The worst thing about having Covid was the anxiety. The fourth or fifth morning I had a hiccup of breathlessness and felt knived with fear: if I can’t breathe and need to go to hospital, or the ICU here, what the hell? I wasn’t at home you see. This was a couple of weeks ago, in mid December. I was doing some work in West Africa – Niger to be precise – one of the poorest countries in the world. Not ideal.
It was almost the end of my three-week research trip when I got the virus. I’d done most of the work and was spending the last few days staying with an old friend. Bob is a humanitarian worker who lives in a big, sunny house in Niamey, with a big sunny garden full of flowers, and a swimming pool. Seriously. Even the doctor from the insurance company laughed. “You’ve done alright” she said down the phone. “And you don’t sound seriously ill, I think you’ll be fine in a week or so.” Bob had just tested positive too. One of us probably gave it to the other – so we both owe each other drinks for life.
We quarantined together in his house with the dogs, and made lots of bad jokes about the uncertainty, especially the three working ventilators in Niger (that was the rumour). But when I called my mum and told her I had Covid and she cried, so did I. Being so far away from home and so vulnerable was an emotional juggernaut.
A week later I was still knackered, but starting to feeling well again: my muscles were weak but not aching. I could stay up for half the day. But getting home was uncertain. My flight to London was cancelled because of the new Covid strain in the UK, and the insurance company emailed to say I wasn’t covered for Covid. They wished me “good luck in getting back to the UK”. with the sincerity of sharks circling lone prey. I took another Covid test. When I opened the paper and saw the result I cried again. This time with relief. And then the airline reinstalled the flight. It was an early Christmas present.
I watched a final, beautiful Niamey sunset with Bob (that’s the photo above) and drove straight to the airport. I’ve had a life-long nomadic virus, I love Niger (that’s for another blog) and could not wait to get back to my flat in Brighton. There’s nothing like knowing you can’t be sure of getting home to make you crave opening your own front door and collapsing on the couch.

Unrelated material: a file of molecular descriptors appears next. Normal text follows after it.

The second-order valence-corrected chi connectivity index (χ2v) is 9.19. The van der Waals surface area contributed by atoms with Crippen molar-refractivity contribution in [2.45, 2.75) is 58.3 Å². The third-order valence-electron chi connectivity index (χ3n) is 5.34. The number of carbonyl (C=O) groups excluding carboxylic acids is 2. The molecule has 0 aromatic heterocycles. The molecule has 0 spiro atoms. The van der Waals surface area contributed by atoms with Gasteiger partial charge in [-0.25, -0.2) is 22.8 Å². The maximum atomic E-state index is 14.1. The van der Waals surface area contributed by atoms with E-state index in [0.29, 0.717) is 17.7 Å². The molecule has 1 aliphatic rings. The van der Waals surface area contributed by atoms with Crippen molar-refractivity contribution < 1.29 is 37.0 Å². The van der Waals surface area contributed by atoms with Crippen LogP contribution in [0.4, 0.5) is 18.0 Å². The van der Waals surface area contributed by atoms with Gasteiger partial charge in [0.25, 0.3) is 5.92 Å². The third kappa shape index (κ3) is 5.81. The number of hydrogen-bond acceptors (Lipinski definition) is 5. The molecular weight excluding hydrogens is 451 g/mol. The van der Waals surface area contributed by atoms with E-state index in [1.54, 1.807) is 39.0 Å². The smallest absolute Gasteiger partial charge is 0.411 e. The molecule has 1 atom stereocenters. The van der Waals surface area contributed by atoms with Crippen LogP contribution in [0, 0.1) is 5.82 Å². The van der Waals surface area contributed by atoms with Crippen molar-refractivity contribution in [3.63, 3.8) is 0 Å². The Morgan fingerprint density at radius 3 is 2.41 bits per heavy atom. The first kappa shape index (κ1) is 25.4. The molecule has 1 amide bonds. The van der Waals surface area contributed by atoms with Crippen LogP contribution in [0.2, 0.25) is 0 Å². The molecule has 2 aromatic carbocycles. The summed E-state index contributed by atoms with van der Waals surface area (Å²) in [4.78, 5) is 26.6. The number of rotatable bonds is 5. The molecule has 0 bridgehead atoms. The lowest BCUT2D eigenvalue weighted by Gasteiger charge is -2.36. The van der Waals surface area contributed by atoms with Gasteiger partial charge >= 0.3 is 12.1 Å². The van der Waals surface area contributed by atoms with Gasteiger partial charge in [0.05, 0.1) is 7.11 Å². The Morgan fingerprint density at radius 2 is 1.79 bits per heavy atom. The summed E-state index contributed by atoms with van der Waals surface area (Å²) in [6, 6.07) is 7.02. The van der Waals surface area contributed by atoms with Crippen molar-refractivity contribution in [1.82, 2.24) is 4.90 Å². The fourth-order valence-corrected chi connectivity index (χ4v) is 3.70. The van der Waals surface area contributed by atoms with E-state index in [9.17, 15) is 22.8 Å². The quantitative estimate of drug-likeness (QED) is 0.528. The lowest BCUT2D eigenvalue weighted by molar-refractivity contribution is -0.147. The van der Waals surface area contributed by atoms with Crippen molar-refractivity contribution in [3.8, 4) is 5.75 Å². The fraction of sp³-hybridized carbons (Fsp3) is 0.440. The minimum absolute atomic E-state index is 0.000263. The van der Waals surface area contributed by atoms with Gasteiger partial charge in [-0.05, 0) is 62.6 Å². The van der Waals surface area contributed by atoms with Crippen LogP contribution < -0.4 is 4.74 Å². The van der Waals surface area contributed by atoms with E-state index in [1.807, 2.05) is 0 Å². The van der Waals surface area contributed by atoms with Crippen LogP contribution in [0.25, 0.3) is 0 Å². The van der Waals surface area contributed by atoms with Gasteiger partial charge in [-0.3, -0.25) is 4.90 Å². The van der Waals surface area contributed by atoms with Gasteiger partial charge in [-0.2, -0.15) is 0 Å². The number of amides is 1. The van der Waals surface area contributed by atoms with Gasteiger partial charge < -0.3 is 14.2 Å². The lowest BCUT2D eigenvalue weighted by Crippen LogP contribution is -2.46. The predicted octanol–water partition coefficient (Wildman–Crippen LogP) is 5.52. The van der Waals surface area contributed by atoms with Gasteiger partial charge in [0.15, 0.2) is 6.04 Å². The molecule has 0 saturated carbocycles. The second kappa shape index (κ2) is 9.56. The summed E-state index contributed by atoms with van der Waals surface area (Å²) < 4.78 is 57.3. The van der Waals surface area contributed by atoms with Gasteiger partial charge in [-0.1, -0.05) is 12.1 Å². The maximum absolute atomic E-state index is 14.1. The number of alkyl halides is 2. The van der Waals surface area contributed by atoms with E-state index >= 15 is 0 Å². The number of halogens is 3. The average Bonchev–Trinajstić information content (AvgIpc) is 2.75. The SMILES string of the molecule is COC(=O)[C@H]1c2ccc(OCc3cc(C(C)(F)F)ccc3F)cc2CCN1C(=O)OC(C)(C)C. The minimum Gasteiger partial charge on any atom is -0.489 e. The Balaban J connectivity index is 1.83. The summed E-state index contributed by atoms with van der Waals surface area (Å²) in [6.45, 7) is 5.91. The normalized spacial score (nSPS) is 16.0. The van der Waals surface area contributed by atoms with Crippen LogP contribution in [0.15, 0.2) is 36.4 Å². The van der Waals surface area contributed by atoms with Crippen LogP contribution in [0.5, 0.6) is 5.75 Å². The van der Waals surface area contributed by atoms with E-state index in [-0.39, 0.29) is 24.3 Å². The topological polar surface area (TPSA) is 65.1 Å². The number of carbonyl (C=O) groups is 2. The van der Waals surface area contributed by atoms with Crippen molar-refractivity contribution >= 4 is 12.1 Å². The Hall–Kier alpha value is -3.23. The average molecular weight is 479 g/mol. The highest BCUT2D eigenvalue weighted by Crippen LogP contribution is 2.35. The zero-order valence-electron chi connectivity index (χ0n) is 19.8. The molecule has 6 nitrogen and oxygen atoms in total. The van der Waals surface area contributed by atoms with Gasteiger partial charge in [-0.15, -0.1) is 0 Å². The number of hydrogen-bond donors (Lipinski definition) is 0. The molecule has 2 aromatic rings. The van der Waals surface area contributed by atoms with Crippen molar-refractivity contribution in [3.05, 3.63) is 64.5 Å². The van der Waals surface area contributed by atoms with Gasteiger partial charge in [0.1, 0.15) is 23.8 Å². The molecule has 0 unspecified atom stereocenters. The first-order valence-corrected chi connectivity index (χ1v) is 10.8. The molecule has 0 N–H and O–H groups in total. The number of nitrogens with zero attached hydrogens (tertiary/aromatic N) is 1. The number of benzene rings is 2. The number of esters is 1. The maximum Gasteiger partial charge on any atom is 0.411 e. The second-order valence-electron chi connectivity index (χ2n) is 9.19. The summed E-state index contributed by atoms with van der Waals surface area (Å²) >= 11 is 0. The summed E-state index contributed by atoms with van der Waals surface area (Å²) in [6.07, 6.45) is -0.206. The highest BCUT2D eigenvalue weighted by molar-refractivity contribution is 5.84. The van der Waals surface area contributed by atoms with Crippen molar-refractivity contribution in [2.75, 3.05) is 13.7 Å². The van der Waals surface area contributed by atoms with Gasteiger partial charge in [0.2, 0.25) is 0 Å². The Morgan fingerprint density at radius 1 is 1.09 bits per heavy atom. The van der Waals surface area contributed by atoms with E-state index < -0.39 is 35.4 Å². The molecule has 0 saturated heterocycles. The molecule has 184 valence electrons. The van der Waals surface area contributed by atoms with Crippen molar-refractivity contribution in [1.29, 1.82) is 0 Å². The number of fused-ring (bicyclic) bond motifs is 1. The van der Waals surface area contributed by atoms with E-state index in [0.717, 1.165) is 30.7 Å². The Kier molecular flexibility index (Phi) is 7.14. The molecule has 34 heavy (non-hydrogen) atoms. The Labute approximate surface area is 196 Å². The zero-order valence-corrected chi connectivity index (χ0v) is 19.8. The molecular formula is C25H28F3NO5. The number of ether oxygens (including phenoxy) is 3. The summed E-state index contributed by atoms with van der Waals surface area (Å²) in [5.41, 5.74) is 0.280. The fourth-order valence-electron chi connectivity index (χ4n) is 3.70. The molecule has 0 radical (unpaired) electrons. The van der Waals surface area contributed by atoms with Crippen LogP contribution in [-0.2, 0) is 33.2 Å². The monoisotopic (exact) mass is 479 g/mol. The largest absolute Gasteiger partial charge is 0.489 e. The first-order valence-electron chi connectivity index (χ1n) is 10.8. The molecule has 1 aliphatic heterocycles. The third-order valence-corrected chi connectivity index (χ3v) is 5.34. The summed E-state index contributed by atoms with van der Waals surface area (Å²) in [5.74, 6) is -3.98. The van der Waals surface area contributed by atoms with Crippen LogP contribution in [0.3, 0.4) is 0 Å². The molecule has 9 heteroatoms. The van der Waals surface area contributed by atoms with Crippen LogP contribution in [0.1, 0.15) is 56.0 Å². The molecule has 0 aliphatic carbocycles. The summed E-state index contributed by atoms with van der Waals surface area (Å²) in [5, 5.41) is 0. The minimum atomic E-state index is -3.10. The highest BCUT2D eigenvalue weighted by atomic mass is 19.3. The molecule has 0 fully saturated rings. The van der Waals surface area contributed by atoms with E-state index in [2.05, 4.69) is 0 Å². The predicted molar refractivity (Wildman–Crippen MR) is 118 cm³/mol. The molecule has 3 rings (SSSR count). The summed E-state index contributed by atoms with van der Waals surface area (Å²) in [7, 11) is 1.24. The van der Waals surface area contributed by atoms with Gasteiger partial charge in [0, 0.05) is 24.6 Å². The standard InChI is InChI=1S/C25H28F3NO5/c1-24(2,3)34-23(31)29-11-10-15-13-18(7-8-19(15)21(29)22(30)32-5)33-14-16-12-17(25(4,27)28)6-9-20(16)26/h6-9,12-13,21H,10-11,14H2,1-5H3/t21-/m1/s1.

I landed in Heathrow Terminal 2 on Christmas eve, went straight through the E-gate and off to get my bags. I was staggered. The only thing I’d done was fill out an online form in advance of boarding the flight – where I’d exempted myself from quarantine, because I’d had a second negative test just before I left Niger. No-one took me aside, there were no questions. No-one even asked to see the negative test. At the airport in Niger my test certificate was checked four times before I got on the airplane. Niger is poor, Britain is rich and well equipped. What the hell?
Surviving Covid has actually made me feel more wary of mixing, because I’ve no certainty at all about my post-viral immunity. What I do have is a quiet, bright joy at having got off so lightly with the virus, because at the beginning I didn’t know how ill I would be, and that was unnerving.
Uncertainty carries the possibility of things being better than we dread they will be. I actually find political doubters and sceptics more visionary, because they’re open to different possibilities, not trapped in messianic certainty. Uncertainty is the gaunt man lurking in the street who stares, and might be a stalker, or a kind, wise eccentric. We have no certainty about next year, maybe that’s the best thing we can say about it. Amidst the debris of 2020, the year most of us want to kick into the sea, is the glinting possibility next year will be better, and without that hope, we are sentenced to dread.
To steal a few words from Gavin Francis (a doctor in Edinburgh) uncertainty, like depression, “demonstrates the capacity to imagine something different, and that spark can be a motive to change whatever we can”. I’m staying in tonight and drinking to everything that is possible in my life and my world during these weirdo times.
Better new year to each of you!